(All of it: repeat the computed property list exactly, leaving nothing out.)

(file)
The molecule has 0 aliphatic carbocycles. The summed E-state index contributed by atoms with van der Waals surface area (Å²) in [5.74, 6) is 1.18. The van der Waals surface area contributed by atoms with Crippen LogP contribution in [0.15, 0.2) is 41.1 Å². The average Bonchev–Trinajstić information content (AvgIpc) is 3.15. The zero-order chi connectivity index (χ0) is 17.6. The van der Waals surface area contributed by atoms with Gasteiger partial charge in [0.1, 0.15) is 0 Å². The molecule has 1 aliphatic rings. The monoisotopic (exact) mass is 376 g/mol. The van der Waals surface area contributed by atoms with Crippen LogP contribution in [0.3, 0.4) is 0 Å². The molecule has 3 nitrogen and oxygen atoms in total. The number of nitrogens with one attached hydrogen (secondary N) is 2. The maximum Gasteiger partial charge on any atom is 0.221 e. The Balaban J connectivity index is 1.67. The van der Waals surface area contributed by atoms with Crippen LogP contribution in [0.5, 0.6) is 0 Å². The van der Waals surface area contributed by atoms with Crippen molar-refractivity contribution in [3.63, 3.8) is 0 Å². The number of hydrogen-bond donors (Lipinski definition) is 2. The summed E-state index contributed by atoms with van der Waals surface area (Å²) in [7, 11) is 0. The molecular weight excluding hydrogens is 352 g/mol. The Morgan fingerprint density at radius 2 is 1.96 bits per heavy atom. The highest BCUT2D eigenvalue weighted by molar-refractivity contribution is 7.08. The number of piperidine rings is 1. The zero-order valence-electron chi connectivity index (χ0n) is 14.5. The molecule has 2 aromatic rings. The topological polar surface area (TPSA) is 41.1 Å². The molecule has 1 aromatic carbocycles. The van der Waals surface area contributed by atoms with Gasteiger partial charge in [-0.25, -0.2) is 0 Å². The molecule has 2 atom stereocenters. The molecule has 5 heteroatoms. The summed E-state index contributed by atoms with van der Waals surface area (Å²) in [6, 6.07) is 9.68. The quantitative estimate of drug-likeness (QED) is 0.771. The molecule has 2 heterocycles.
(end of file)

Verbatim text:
The molecule has 0 aliphatic carbocycles. The summed E-state index contributed by atoms with van der Waals surface area (Å²) in [5.74, 6) is 1.18. The van der Waals surface area contributed by atoms with Crippen LogP contribution in [0.15, 0.2) is 41.1 Å². The average Bonchev–Trinajstić information content (AvgIpc) is 3.15. The zero-order chi connectivity index (χ0) is 17.6. The van der Waals surface area contributed by atoms with Gasteiger partial charge in [0.1, 0.15) is 0 Å². The molecule has 1 aliphatic rings. The monoisotopic (exact) mass is 376 g/mol. The van der Waals surface area contributed by atoms with Crippen LogP contribution in [0.3, 0.4) is 0 Å². The molecule has 3 nitrogen and oxygen atoms in total. The number of nitrogens with one attached hydrogen (secondary N) is 2. The maximum Gasteiger partial charge on any atom is 0.221 e. The Balaban J connectivity index is 1.67. The van der Waals surface area contributed by atoms with Crippen LogP contribution in [0.5, 0.6) is 0 Å². The van der Waals surface area contributed by atoms with Crippen molar-refractivity contribution in [3.63, 3.8) is 0 Å². The number of hydrogen-bond donors (Lipinski definition) is 2. The summed E-state index contributed by atoms with van der Waals surface area (Å²) in [7, 11) is 0. The molecular weight excluding hydrogens is 352 g/mol. The Morgan fingerprint density at radius 2 is 1.96 bits per heavy atom. The highest BCUT2D eigenvalue weighted by molar-refractivity contribution is 7.08. The number of piperidine rings is 1. The zero-order valence-electron chi connectivity index (χ0n) is 14.5. The molecule has 2 aromatic rings. The topological polar surface area (TPSA) is 41.1 Å². The molecule has 1 aromatic carbocycles. The van der Waals surface area contributed by atoms with Gasteiger partial charge in [-0.25, -0.2) is 0 Å². The molecule has 2 atom stereocenters. The molecule has 5 heteroatoms. The summed E-state index contributed by atoms with van der Waals surface area (Å²) in [6, 6.07) is 9.68. The quantitative estimate of drug-likeness (QED) is 0.771. The molecule has 2 heterocycles.